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Notes on Nudity and Pubic Hair

Between sips of cheap booze, I was eventually able to pinpoint one of my central concerns regarding sexuality in the 21st century; an unchecked social trend that had manifested itself in front of me and demanded dollar bills.

Zack Furness

Issue #70, October 2004

I wanna be naked, I wanna be nude,
I wanna walk around in my birthday suit.
— Screeching Weasel, I Wanna Be Naked

As I walked through the entrance of Club Erotica, the largest "ALL NUDE" strip joint on the outskirts of Pittsburgh, I deposited 37 dollars and a 3 dollar-off coupon into the hands of a large, bouncer-type whose tremendous frame filled the entirety of the plexiglass ticket booth. Following a quick exposition of my pockets and cigarette tin, another Spartan-sized beast took the liberty of exploring every nook and cranny of my body with a paddle-shaped metal detector; a technique that is apparently used to discourage the testosterone-surged clientele from carrying weapons into the otherwise delicate homoerotic atmosphere. After making our way through the short gauntlet of bulky men, Bay and I were fully paid for and his bachelor party had officially begun. During the five foot walk from the bouncers to the naked room, there were two distinct thoughts racing through my head; 1) Nicole, the fiancé of my dear friend and the instigator of this strip club odyssey, was undoubtedly one of the coolest women around, and 2) there should be an emotional coat-check at the door where one can conveniently deposit their values/beliefs for the duration of the evening. I mentally sketch out such a scenario while I stagger through the hallway: A young, sweaty, haggard-looking male says "Hi, I'm number 57, I'm here to retrieve my sense of inhibition." The all-nude woman behind the counter kindly says, "just one second," as she sorts through various hangers draped with emotions of all types. "Let's see it is, I couldn't see it at was lodged between staunch feminist and closeted gay man. There you go. Have a good night and come back again."

bathing beautyWith a sharp, right-hand turn, we entered the main room in the club where the women were not really stripping, they were already ass naked. It was a cornucopia of booty. An arena of nudity. A coliseum of fake boobs, high-heels, and faux-pornographic expressions; replete with mirrored walls, TV sets, and loudspeakers that pounded our eardrums with dance-infused metal and monster-truck-style announcements..."AND UP NEXT IS SKYLA!!!" Despite the barrage of naked, made-up ladies writhing inches from the faces of the seated customers, there was an endless sea of guys in the room. It felt as if I had walked into some horrible gay bar, without the comfort of gay friends or the feeling of giddy bashfulness that temporarily arises when a guy hits on me. Instead, I was just overwhelmed by the environment — the women dancing, the bad music, the ever-present ape-like bouncers, the random strippers who sauntered through the crowd like scantly-clad majestic royalty. Without exception, I had never seen so many women, so naked, in all of my life.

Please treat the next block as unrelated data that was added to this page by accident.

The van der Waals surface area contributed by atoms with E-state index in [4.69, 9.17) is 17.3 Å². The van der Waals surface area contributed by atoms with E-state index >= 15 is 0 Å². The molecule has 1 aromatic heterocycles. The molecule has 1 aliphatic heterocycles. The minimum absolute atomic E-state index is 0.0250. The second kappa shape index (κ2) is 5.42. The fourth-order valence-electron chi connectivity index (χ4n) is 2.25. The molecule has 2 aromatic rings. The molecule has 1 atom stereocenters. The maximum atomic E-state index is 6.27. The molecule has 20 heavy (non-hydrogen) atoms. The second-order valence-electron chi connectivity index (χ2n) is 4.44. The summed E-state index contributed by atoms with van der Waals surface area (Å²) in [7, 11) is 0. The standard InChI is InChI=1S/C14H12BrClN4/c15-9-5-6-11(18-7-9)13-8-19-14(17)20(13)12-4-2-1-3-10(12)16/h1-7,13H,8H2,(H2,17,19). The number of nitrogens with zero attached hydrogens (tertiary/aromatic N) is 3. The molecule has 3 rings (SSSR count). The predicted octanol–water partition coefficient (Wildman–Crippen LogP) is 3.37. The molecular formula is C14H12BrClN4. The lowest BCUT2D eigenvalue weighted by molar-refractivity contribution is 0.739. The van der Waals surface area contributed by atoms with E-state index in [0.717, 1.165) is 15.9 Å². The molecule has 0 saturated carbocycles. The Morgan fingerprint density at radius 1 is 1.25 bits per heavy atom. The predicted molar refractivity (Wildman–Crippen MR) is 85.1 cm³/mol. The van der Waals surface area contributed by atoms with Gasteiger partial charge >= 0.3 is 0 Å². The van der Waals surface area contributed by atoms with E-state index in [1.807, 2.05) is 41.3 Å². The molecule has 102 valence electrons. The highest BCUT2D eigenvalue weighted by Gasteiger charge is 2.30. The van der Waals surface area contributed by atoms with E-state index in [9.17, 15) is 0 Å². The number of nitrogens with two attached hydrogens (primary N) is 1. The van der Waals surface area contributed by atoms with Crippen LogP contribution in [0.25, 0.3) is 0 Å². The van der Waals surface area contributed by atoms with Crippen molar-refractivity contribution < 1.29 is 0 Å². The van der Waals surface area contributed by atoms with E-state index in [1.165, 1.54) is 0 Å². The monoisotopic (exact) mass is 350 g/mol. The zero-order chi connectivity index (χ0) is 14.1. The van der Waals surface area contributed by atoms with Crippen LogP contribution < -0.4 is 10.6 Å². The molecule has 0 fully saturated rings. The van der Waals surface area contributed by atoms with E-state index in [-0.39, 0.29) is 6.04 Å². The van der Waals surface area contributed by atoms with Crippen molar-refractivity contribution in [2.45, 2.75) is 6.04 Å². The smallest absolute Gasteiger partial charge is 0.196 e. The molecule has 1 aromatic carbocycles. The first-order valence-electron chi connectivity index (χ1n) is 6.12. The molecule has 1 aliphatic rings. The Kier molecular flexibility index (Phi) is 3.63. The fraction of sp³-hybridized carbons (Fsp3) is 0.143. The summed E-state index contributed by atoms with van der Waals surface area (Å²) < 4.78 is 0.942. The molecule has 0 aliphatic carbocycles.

By the time I sat down, I had drank two full beers and smoked about 150 cigarettes out of pure nervousness and excitement. To my right-hand side was Pat, whose decision to wear a cowboy hat prompted sexy remarks from just about every women in the room, and on my other side was Bay, whose smile was so engorged that his cheeks appeared to close off his eyesight altogether. Pat was apparently more shocked than myself, given the slew of times I heard "HOLY SHIT" come out of his mouth while a girl pressed her perfume-scented breasts against his eager, cherub-like face. After awkwardly trading these quick exchanges for dollar bills, I walked away from the table in order to talk with Mike, who like myself, was a little unsure about what to make of the scenario. We both agreed that the spectacle was a little overwhelming, but certainly appropriate for the type of ambiance desired — a strange, erotic purgatory lingering somewhere between disco and sex.

Being a somewhat neurotic Leftist, I couldn't just enjoy myself and have a carefree evening at the strip club. Instead, I proceeded with my usual patterns of self-examination, continually debating my taste in women and sexuality. It seemed like every perspective I had about women until that point became fused into a WWF-style royal rumble inside my brain. The fictional ring held dozens of competitors, including the likes of Angela Davis, Kathleen Hanna, my girlfriend, Nietzsche, Larry Flint, and a version of myself when I was an ultra-horny 13 year old. Each of the various characters represented some perspective on sexuality that I had learned to embrace over the years, either by choice or force. Feminists, pornographers, politicians, athletes, friends, activists, and advertisers threw punches, grabbed one another in headlocks, went off the ropes Snuka-style, and dealt out the occasional body slam. As my attention wandered back and forth between short conversations, alcohol, and the dancers, the battle continued to take place in order to determine a variety of issues at hand. Is this place degrading or liberating, and who am I to judge? Is my taste in women determined by other people or myself? And the most basic thing I wanted to figure out was when it honestly comes down to it, are our tastes in sex determined by what we choose to believe or what makes us excited?